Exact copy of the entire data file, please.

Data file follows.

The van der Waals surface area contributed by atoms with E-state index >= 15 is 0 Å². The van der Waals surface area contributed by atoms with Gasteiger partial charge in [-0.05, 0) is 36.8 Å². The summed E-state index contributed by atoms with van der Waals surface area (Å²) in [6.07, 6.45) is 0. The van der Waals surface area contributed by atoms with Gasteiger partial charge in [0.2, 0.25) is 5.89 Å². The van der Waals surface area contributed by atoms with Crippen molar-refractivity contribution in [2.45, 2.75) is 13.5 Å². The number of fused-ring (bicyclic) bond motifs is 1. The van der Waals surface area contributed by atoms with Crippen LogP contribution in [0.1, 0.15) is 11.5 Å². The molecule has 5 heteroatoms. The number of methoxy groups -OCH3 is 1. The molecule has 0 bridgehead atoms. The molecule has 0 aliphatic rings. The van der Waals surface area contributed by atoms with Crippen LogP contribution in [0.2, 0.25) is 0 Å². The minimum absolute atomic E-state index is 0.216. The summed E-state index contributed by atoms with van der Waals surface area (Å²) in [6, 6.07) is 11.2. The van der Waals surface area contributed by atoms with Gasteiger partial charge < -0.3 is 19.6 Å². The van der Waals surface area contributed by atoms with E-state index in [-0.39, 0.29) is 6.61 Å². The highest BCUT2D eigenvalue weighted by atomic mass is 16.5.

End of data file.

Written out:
The van der Waals surface area contributed by atoms with E-state index >= 15 is 0 Å². The van der Waals surface area contributed by atoms with Gasteiger partial charge in [-0.05, 0) is 36.8 Å². The summed E-state index contributed by atoms with van der Waals surface area (Å²) in [6.07, 6.45) is 0. The van der Waals surface area contributed by atoms with Gasteiger partial charge in [0.2, 0.25) is 5.89 Å². The van der Waals surface area contributed by atoms with Crippen molar-refractivity contribution in [2.45, 2.75) is 13.5 Å². The number of fused-ring (bicyclic) bond motifs is 1. The van der Waals surface area contributed by atoms with Crippen LogP contribution in [0.1, 0.15) is 11.5 Å². The molecule has 5 heteroatoms. The number of methoxy groups -OCH3 is 1. The molecule has 0 bridgehead atoms. The molecule has 0 aliphatic rings. The van der Waals surface area contributed by atoms with Crippen LogP contribution in [0.2, 0.25) is 0 Å². The minimum absolute atomic E-state index is 0.216. The summed E-state index contributed by atoms with van der Waals surface area (Å²) in [6, 6.07) is 11.2. The van der Waals surface area contributed by atoms with Gasteiger partial charge < -0.3 is 19.6 Å². The van der Waals surface area contributed by atoms with E-state index in [-0.39, 0.29) is 6.61 Å². The highest BCUT2D eigenvalue weighted by atomic mass is 16.5.